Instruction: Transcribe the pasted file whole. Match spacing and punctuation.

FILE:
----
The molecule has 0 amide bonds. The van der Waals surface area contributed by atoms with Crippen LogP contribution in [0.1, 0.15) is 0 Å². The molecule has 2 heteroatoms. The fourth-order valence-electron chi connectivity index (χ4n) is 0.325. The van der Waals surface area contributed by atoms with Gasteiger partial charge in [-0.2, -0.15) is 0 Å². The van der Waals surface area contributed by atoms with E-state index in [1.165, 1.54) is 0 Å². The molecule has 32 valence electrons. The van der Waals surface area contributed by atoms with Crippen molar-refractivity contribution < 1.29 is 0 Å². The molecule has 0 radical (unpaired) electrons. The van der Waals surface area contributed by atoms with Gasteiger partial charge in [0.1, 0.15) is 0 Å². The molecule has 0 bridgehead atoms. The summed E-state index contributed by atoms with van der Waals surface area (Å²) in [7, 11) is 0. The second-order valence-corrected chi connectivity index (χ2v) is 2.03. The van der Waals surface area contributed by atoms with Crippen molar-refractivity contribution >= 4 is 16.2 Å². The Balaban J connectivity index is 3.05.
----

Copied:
The molecule has 0 amide bonds. The van der Waals surface area contributed by atoms with Crippen LogP contribution in [0.1, 0.15) is 0 Å². The molecule has 2 heteroatoms. The fourth-order valence-electron chi connectivity index (χ4n) is 0.325. The van der Waals surface area contributed by atoms with Gasteiger partial charge in [-0.2, -0.15) is 0 Å². The van der Waals surface area contributed by atoms with E-state index in [1.165, 1.54) is 0 Å². The molecule has 32 valence electrons. The van der Waals surface area contributed by atoms with Crippen molar-refractivity contribution < 1.29 is 0 Å². The molecule has 0 radical (unpaired) electrons. The van der Waals surface area contributed by atoms with Gasteiger partial charge in [0.1, 0.15) is 0 Å². The molecule has 0 bridgehead atoms. The summed E-state index contributed by atoms with van der Waals surface area (Å²) in [7, 11) is 0. The second-order valence-corrected chi connectivity index (χ2v) is 2.03. The van der Waals surface area contributed by atoms with Crippen molar-refractivity contribution >= 4 is 16.2 Å². The Balaban J connectivity index is 3.05.